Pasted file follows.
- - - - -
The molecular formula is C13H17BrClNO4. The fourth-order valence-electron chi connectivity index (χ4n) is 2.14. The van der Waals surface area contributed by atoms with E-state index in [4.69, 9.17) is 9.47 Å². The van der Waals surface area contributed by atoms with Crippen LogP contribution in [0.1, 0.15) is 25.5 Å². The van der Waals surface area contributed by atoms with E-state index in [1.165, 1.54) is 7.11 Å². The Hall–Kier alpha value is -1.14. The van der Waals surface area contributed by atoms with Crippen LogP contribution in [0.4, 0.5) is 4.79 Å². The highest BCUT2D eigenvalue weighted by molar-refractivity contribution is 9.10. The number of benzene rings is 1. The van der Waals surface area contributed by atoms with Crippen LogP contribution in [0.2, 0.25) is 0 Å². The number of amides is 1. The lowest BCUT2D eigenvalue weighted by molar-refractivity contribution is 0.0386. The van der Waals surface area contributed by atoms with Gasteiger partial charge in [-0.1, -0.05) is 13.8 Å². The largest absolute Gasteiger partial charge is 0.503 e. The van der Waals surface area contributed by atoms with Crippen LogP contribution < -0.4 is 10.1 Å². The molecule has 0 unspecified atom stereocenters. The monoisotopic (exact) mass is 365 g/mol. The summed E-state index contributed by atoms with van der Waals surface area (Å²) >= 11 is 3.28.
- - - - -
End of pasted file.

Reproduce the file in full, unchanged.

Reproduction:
The molecular formula is C13H17BrClNO4. The fourth-order valence-electron chi connectivity index (χ4n) is 2.14. The van der Waals surface area contributed by atoms with E-state index in [4.69, 9.17) is 9.47 Å². The van der Waals surface area contributed by atoms with Crippen LogP contribution in [0.1, 0.15) is 25.5 Å². The van der Waals surface area contributed by atoms with E-state index in [1.165, 1.54) is 7.11 Å². The Hall–Kier alpha value is -1.14. The van der Waals surface area contributed by atoms with Crippen LogP contribution in [0.4, 0.5) is 4.79 Å². The highest BCUT2D eigenvalue weighted by molar-refractivity contribution is 9.10. The number of benzene rings is 1. The van der Waals surface area contributed by atoms with Crippen LogP contribution in [0.2, 0.25) is 0 Å². The number of amides is 1. The lowest BCUT2D eigenvalue weighted by molar-refractivity contribution is 0.0386. The van der Waals surface area contributed by atoms with Gasteiger partial charge in [-0.1, -0.05) is 13.8 Å². The largest absolute Gasteiger partial charge is 0.503 e. The van der Waals surface area contributed by atoms with Crippen LogP contribution < -0.4 is 10.1 Å². The molecule has 0 unspecified atom stereocenters. The monoisotopic (exact) mass is 365 g/mol. The summed E-state index contributed by atoms with van der Waals surface area (Å²) >= 11 is 3.28.